Then in 1998, with the uncontrolled crime and violence in SA, I spun another story. This time the main character’s family had been wiped out, as victims of the most atrocious crime, subtly endorsed by the government. Guess how my main character takes revenge?

Not three years later the same thing happens, only this time on a horrific scale in New York!

Since then of course, airport security has been radically tightened utilizing the most high-tech devices imaginable. (Washington’s Dulles Airport even has a booth that douses passengers with jets of air that is then sucked back into the device, to be analyzed instantly for illegal chemical traces.)

But with every high-tech answer there is always a low-tech alternative. The recent chemical bomb fears at UK airports have proven this. Many chemicals are individually harmless until combined with other substances that could have been carried onboard by an accomplice. Hence the reason passengers are no longer even allowed toothpaste as hand luggage!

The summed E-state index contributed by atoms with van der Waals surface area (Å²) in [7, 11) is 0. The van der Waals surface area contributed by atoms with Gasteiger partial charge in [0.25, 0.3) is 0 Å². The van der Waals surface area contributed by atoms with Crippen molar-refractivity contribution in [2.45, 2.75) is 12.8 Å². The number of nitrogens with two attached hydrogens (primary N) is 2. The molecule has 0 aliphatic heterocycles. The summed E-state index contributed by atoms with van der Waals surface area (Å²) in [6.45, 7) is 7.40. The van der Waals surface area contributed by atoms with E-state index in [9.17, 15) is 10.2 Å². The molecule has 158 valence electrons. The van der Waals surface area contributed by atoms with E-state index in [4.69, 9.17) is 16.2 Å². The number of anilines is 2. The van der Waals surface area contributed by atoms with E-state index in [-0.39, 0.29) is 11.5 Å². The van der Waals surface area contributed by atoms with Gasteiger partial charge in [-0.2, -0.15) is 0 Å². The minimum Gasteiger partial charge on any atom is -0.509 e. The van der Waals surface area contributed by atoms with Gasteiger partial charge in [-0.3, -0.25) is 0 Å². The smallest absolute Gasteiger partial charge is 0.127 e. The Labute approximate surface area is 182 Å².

What is truly disturbing is that despite all the high-tech dissuasion, radicals still consider commercial aircraft a worthwhile weapon in their arsenal of terror.
(Tactlessly the South African government gives the impression of softly condoning this method by recently hosting Leila Khaled, the first female Lebanese hijacker as if she were a celebrity! This woman underwent facial surgery after her first hijacking so she wouldn’t be recognized when she went out and did it again!)

At the end of this article I will humbly foretell where the next low-tech aviation threat is going to come from, and why.
Now back to our story.

Seated in the business class section of the 737 was an off duty SAA pilot paxing to Johannesburg. Captain Neil Hodgson was witness to the events and managed to contact Captain Reed on the aircraft interphone system to confirm the severity of the situation. An African male passenger was viciously assaulting the stewardess and holding a syringe to her throat, threatening to kill her if the cockpit door was not opened. Still an hour and a half away from Johannesburg, Captain Reed needed to think fast. Immediately he declared a “Mayday” on the radio and directed his co-pilot to take over the handling of the aircraft. (This point is central in SAA’s training philosophy as it allows the captain the breather required to assess the situation – without the stress of having to fly the aircraft at the same time.) During this time he could take stock, discuss, revue and manage the implications their decisions were about to have.